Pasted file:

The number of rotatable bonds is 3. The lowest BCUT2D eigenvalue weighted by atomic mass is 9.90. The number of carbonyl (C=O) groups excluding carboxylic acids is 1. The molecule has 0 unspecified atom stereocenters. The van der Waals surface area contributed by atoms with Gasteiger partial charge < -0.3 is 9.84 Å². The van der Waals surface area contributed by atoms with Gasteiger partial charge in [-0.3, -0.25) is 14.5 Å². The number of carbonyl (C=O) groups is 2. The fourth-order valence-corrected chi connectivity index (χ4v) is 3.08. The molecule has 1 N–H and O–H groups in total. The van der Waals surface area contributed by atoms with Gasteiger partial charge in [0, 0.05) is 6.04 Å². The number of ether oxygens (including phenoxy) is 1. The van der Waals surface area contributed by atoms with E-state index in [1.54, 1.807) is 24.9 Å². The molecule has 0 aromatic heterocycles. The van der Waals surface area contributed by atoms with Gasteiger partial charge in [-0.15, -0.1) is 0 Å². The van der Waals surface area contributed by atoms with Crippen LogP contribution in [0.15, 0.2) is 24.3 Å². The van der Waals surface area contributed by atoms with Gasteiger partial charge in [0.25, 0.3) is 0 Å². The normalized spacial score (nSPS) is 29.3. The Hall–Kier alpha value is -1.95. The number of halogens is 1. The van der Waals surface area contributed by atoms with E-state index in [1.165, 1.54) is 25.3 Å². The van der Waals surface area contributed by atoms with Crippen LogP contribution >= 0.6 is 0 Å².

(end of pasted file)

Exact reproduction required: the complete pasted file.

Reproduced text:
The number of rotatable bonds is 3. The lowest BCUT2D eigenvalue weighted by atomic mass is 9.90. The number of carbonyl (C=O) groups excluding carboxylic acids is 1. The molecule has 0 unspecified atom stereocenters. The van der Waals surface area contributed by atoms with Gasteiger partial charge < -0.3 is 9.84 Å². The van der Waals surface area contributed by atoms with Gasteiger partial charge in [-0.3, -0.25) is 14.5 Å². The number of carbonyl (C=O) groups is 2. The fourth-order valence-corrected chi connectivity index (χ4v) is 3.08. The molecule has 1 N–H and O–H groups in total. The van der Waals surface area contributed by atoms with Gasteiger partial charge in [0, 0.05) is 6.04 Å². The number of ether oxygens (including phenoxy) is 1. The van der Waals surface area contributed by atoms with E-state index in [1.54, 1.807) is 24.9 Å². The molecule has 0 aromatic heterocycles. The van der Waals surface area contributed by atoms with Gasteiger partial charge in [-0.15, -0.1) is 0 Å². The van der Waals surface area contributed by atoms with Crippen LogP contribution in [0.15, 0.2) is 24.3 Å². The van der Waals surface area contributed by atoms with Gasteiger partial charge in [0.25, 0.3) is 0 Å². The normalized spacial score (nSPS) is 29.3. The Hall–Kier alpha value is -1.95. The number of halogens is 1. The van der Waals surface area contributed by atoms with E-state index in [1.165, 1.54) is 25.3 Å². The van der Waals surface area contributed by atoms with Crippen LogP contribution >= 0.6 is 0 Å².